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Revisiting Overborrowing and Its Policy Implications

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  • Gianluca Benigno
  • Huigang Chen
  • Chris Otrok
  • Alessandro Rebucci
  • Eric Young

Abstract

This paper analyzes quantitatively the extent to which there is overborrowing (i.e., inefficient borrowing) in a business cycle model for emerging market economies with production and an occasionally binding credit constraint. The main finding of the analysis is that overborrowing is not a robust feature of this class of model economies: it depends on the structure of the economy and its parametrization. Specifically, we find underborrowing in a production economy with our baseline calibration, but overborrowing with more impatient agents and more volatile shocks. Endowment economies display overborrowing regardless of parameter values, but they do not allow for policy intervention when the constraint binds (in crisis times). Quantitatively, the welfare gains from implementing the constrained-efficient allocation are always larger near crisis times than in normal ones. In production economies, they are one order of magnitude larger than in endowment economies both i n crisis and normal times. This suggests that the scope for economy-wide macro-prudential policy interventions (e.g. prudential taxation of capital flows and capital controls) is weak in this class of models.

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Bibliographic Info

Paper provided by Centre for Economic Performance, LSE in its series CEP Discussion Papers with number dp1020.

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Date of creation: Oct 2010
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Handle: RePEc:cep:cepdps:dp1020

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Web page: http://cep.lse.ac.uk/_new/publications/series.asp?prog=CEP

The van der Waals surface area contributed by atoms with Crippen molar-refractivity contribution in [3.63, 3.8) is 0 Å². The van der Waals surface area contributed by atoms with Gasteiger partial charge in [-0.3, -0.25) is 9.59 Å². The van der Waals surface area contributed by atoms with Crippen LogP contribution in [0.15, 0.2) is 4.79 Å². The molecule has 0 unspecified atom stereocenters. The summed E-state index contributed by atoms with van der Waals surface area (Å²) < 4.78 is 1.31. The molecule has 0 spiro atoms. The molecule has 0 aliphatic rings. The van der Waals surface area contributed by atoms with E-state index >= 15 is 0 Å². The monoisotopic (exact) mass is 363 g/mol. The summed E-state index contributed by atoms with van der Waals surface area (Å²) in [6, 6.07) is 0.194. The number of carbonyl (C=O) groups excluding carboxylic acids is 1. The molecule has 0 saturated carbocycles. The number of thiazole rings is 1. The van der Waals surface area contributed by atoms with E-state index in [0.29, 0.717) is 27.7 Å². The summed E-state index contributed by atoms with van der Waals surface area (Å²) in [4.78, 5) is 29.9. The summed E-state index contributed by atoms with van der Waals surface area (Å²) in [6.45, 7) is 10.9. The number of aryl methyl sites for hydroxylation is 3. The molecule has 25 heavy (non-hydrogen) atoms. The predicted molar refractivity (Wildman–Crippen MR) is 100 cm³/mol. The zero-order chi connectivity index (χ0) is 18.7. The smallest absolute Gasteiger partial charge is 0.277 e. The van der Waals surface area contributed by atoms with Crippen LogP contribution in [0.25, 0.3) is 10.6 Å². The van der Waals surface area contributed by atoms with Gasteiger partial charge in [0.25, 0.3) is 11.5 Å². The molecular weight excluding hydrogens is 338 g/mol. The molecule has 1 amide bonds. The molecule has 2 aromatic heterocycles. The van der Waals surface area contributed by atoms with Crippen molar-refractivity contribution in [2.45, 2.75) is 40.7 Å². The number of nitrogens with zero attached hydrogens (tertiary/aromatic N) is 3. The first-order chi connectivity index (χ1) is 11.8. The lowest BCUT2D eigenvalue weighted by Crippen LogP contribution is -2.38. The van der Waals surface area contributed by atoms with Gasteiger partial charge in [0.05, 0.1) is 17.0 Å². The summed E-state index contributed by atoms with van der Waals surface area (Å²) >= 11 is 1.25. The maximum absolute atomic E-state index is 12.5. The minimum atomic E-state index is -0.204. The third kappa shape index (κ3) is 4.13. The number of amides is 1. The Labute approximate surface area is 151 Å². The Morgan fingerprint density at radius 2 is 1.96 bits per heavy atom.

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Keywords: Bailouts; financial frictions; macro prudential policies; overborrowing;

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  1. Eaton, Jonathan & Gersovitz, Mark, 1981. "Debt with Potential Repudiation: Theoretical and Empirical Analysis," Review of Economic Studies, Wiley Blackwell, Wiley Blackwell, vol. 48(2), pages 289-309, April.
  2. Richard Arnott & Bruce Greenwald & Joseph E. Stiglitz, 1993. "Information and Economic Efficiency," NBER Working Papers 4533, National Bureau of Economic Research, Inc.
  3. Timothy J. Kehoe & Kim J. Ruhl, 2008. "Are Shocks to the Terms of Trade Shocks to Productivity?," Review of Economic Dynamics, Elsevier for the Society for Economic Dynamics, vol. 11(4), pages 804-819, October.
  4. Kumar, Praveen & Seppi, Duane J, 1994. "Information and Index Arbitrage," The Journal of Business, University of Chicago Press, vol. 67(4), pages 481-509, October.
  5. Javier Bianchi, 2011. "Overborrowing and Systemic Externalities in the Business Cycle," American Economic Review, American Economic Association, American Economic Association, vol. 101(7), pages 3400-3426, December.
  6. Ricardo J Caballero, 2010. "Sudden Financial Arrest," IMF Economic Review, Palgrave Macmillan, Palgrave Macmillan, vol. 58(1), pages 6-36, August.
  7. Paul Krugman, 1999. "Balance Sheets, the Transfer Problem, and Financial Crises," International Tax and Public Finance, Springer, Springer, vol. 6(4), pages 459-472, November.
  8. John Moore & Nobuhiro Kiyotaki, . "Credit Cycles," Discussion Papers, Edinburgh School of Economics, University of Edinburgh 1995-5, Edinburgh School of Economics, University of Edinburgh.
  9. Greenwood, Jeremy & Hercowitz, Zvi & Huffman, Gregory W, 1988. "Investment, Capacity Utilization, and the Real Business Cycle," American Economic Review, American Economic Association, American Economic Association, vol. 78(3), pages 402-17, June.
  10. Jonathan D. Ostry & Carmen M. Reinhart, 1992. "Private Saving and Terms of Trade Shocks: Evidence from Developing Countries," IMF Staff Papers, Palgrave Macmillan, vol. 39(3), pages 495-517, September.
  11. Jonathan David Ostry & Atish R. Ghosh & Karl Friedrich Habermeier & Marcos Chamon & Mahvash Saeed Qureshi & Dennis B. S. Reinhardt, 2010. "Capital Inflows," IMF Staff Position Notes 2010/04, International Monetary Fund.
  12. Nikolov, Kalin, 2010. "Is Private Leverage Excessive?," MPRA Paper 28407, University Library of Munich, Germany, revised Jun 2010.
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